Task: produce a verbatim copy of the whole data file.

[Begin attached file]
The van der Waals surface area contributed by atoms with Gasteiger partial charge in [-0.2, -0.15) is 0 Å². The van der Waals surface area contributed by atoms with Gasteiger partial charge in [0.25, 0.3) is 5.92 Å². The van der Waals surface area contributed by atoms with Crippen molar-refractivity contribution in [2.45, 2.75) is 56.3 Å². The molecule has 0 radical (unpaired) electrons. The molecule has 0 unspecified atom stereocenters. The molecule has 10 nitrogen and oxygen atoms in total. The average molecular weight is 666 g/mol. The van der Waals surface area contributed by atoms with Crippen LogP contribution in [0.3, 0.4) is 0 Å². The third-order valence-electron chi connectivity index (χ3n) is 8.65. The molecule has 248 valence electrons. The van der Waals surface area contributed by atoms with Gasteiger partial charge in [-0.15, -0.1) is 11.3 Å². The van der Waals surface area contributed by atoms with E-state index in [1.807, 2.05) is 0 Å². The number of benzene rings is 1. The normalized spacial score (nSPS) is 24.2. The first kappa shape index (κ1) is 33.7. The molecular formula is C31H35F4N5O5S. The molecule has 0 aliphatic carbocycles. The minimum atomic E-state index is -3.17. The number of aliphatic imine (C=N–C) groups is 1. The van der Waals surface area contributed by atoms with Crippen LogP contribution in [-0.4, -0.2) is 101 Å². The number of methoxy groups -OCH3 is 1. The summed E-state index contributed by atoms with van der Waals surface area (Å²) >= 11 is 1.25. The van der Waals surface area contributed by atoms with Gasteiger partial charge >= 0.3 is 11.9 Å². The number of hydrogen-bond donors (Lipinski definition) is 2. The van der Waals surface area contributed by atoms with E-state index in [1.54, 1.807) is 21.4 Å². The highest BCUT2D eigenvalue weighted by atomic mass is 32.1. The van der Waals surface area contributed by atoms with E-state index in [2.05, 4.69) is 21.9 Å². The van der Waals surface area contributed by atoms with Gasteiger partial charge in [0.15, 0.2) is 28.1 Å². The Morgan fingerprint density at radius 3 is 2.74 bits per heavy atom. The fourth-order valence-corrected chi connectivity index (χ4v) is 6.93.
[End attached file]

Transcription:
The van der Waals surface area contributed by atoms with Gasteiger partial charge in [-0.2, -0.15) is 0 Å². The van der Waals surface area contributed by atoms with Gasteiger partial charge in [0.25, 0.3) is 5.92 Å². The van der Waals surface area contributed by atoms with Crippen molar-refractivity contribution in [2.45, 2.75) is 56.3 Å². The molecule has 0 radical (unpaired) electrons. The molecule has 0 unspecified atom stereocenters. The molecule has 10 nitrogen and oxygen atoms in total. The average molecular weight is 666 g/mol. The van der Waals surface area contributed by atoms with Crippen LogP contribution in [0.3, 0.4) is 0 Å². The third-order valence-electron chi connectivity index (χ3n) is 8.65. The molecule has 248 valence electrons. The van der Waals surface area contributed by atoms with Gasteiger partial charge in [-0.15, -0.1) is 11.3 Å². The van der Waals surface area contributed by atoms with E-state index in [1.807, 2.05) is 0 Å². The number of benzene rings is 1. The normalized spacial score (nSPS) is 24.2. The first kappa shape index (κ1) is 33.7. The molecular formula is C31H35F4N5O5S. The molecule has 0 aliphatic carbocycles. The minimum atomic E-state index is -3.17. The number of aliphatic imine (C=N–C) groups is 1. The van der Waals surface area contributed by atoms with Crippen LogP contribution in [-0.4, -0.2) is 101 Å². The number of methoxy groups -OCH3 is 1. The summed E-state index contributed by atoms with van der Waals surface area (Å²) >= 11 is 1.25. The van der Waals surface area contributed by atoms with Gasteiger partial charge >= 0.3 is 11.9 Å². The number of hydrogen-bond donors (Lipinski definition) is 2. The van der Waals surface area contributed by atoms with E-state index in [1.54, 1.807) is 21.4 Å². The highest BCUT2D eigenvalue weighted by atomic mass is 32.1. The van der Waals surface area contributed by atoms with E-state index in [2.05, 4.69) is 21.9 Å². The van der Waals surface area contributed by atoms with Gasteiger partial charge in [0.15, 0.2) is 28.1 Å². The Morgan fingerprint density at radius 3 is 2.74 bits per heavy atom. The fourth-order valence-corrected chi connectivity index (χ4v) is 6.93.